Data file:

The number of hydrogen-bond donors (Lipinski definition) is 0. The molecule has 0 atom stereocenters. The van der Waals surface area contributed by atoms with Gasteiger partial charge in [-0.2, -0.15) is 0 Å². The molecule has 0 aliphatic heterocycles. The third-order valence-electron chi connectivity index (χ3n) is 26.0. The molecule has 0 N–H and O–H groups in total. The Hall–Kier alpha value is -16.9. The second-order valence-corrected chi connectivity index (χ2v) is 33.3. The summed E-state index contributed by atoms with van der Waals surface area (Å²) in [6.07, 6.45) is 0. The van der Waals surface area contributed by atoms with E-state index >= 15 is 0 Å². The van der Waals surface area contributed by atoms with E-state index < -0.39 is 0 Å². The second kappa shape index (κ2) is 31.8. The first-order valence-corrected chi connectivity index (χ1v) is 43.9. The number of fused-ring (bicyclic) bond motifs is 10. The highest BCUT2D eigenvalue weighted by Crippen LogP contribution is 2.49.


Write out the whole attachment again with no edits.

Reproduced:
The number of hydrogen-bond donors (Lipinski definition) is 0. The molecule has 0 atom stereocenters. The van der Waals surface area contributed by atoms with Gasteiger partial charge in [-0.2, -0.15) is 0 Å². The molecule has 0 aliphatic heterocycles. The third-order valence-electron chi connectivity index (χ3n) is 26.0. The molecule has 0 N–H and O–H groups in total. The Hall–Kier alpha value is -16.9. The second-order valence-corrected chi connectivity index (χ2v) is 33.3. The summed E-state index contributed by atoms with van der Waals surface area (Å²) in [6.07, 6.45) is 0. The van der Waals surface area contributed by atoms with E-state index >= 15 is 0 Å². The van der Waals surface area contributed by atoms with E-state index < -0.39 is 0 Å². The second kappa shape index (κ2) is 31.8. The first-order valence-corrected chi connectivity index (χ1v) is 43.9. The number of fused-ring (bicyclic) bond motifs is 10. The highest BCUT2D eigenvalue weighted by Crippen LogP contribution is 2.49.